*Practical Research Methods for Media and Cultural Studies: Making People Count*, by Máire Messenger Davies & Nick Mosdell, Edinburgh University Press 2006, ISBN 978-0-7486-2185-9.

On page 62, to explain methods for
random sampling, the authors describe how to make a sample of 50
students from a population of 150.

When they explain the stratified method
for random sampling, they say:

*your population list may be divided into two lists of seventy-five males and seventy-five females and you sample each list randomly until you have twenty-five of each*.
The statement that out of a total
population of 150 students the genders are equally split is in
general not correct. You might think that it doesn’t really matter
whether the two lists don’t have exactly the same length, and that
the method remains valid. But this is not the case, because if there
are, say, 90 males and 60 females, a sample built with 25 males and
25 females would obviously

*not*represent the population.
Now, rather than studying a sample that
represents the whole population, you might like to investigate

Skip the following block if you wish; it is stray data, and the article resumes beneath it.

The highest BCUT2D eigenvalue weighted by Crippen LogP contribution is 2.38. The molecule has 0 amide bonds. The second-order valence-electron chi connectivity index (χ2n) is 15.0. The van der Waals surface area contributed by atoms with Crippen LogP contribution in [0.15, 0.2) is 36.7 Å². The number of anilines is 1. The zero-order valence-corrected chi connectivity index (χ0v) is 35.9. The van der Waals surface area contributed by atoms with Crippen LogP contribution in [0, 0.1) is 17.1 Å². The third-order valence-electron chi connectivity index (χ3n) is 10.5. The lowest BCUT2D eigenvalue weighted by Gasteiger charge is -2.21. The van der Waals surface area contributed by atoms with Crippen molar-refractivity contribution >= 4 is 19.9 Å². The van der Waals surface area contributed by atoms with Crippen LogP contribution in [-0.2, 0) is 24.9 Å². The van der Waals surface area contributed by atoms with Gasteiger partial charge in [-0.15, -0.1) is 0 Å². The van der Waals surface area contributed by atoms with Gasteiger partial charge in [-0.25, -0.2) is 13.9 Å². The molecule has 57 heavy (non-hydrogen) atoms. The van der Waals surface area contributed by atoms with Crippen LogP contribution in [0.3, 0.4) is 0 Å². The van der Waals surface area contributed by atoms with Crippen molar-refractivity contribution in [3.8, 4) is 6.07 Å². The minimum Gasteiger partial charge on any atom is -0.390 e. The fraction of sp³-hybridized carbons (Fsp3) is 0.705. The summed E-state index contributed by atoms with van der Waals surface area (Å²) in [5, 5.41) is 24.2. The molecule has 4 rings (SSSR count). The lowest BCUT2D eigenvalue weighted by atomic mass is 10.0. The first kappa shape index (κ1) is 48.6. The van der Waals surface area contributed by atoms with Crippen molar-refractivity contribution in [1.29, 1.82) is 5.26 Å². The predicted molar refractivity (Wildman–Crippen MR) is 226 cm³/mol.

differences between male and female students, regardless of how many
of each gender are present in the population. Then, it would make
sense to do the split and pick equal numbers of students from the two
lists.

But how they put it, they are
definitely wrong. And they keep doing it. Here is how the text
continues:

*You then subdivide the two lists into age groups to ensure you have sufficient numbers of, say under- and over-thirties (assuming that age is relevant to your research question). As you can see, if you are going to subdivide your sample into particular demographic subgroups, your subgroups will become smaller and smaller the more categories you include, until the sample size for these subgroups cannot be seen as reliably representative*.
So far so good, but now comes the
blunder:

*For instance twenty-five females, split equally into under- and over- thirties will give you only twelve or thirteen people in each group*.
How can you split

*equally*25 students on the basis of age (if you define the discriminating age in advance)? It’s plainly wrong.
And they go deeper and deeper in their
nonsense:

*If you want to look at four age categories, you will get only six or so people in each age and gender subgroup*.
You might think that with a couple of
“on average” added in the crucial places, everything would make
sense. But that is not the case, because their explanation would
still imply that the age distribution of students is flat, which is
not.

It’s sad to see such mistakes in
academic textbooks...

## No comments:

## Post a Comment